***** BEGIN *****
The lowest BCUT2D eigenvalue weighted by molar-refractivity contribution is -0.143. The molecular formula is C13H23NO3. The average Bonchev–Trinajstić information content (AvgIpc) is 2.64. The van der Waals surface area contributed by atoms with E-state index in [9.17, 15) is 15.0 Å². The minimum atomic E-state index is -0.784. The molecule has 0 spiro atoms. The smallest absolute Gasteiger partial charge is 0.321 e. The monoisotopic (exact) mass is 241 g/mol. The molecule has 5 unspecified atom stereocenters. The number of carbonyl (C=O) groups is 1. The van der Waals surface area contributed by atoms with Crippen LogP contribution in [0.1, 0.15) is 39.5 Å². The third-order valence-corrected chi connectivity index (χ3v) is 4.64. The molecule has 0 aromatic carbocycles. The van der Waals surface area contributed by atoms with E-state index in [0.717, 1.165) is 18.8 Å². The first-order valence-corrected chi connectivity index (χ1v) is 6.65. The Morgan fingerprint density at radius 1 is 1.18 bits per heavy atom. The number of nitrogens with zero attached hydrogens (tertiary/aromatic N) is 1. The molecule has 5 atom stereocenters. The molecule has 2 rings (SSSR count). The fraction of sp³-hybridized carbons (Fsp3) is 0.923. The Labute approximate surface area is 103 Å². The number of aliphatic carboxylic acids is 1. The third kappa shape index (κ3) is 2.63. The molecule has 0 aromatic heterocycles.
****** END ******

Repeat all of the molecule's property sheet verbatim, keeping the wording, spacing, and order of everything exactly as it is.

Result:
The lowest BCUT2D eigenvalue weighted by molar-refractivity contribution is -0.143. The molecular formula is C13H23NO3. The average Bonchev–Trinajstić information content (AvgIpc) is 2.64. The van der Waals surface area contributed by atoms with E-state index in [9.17, 15) is 15.0 Å². The minimum atomic E-state index is -0.784. The molecule has 0 spiro atoms. The smallest absolute Gasteiger partial charge is 0.321 e. The monoisotopic (exact) mass is 241 g/mol. The molecule has 5 unspecified atom stereocenters. The number of carbonyl (C=O) groups is 1. The van der Waals surface area contributed by atoms with Crippen LogP contribution in [0.1, 0.15) is 39.5 Å². The third-order valence-corrected chi connectivity index (χ3v) is 4.64. The molecule has 0 aromatic carbocycles. The van der Waals surface area contributed by atoms with E-state index in [0.717, 1.165) is 18.8 Å². The first-order valence-corrected chi connectivity index (χ1v) is 6.65. The Morgan fingerprint density at radius 1 is 1.18 bits per heavy atom. The number of nitrogens with zero attached hydrogens (tertiary/aromatic N) is 1. The molecule has 5 atom stereocenters. The molecule has 2 rings (SSSR count). The fraction of sp³-hybridized carbons (Fsp3) is 0.923. The Labute approximate surface area is 103 Å². The number of aliphatic carboxylic acids is 1. The third kappa shape index (κ3) is 2.63. The molecule has 0 aromatic heterocycles.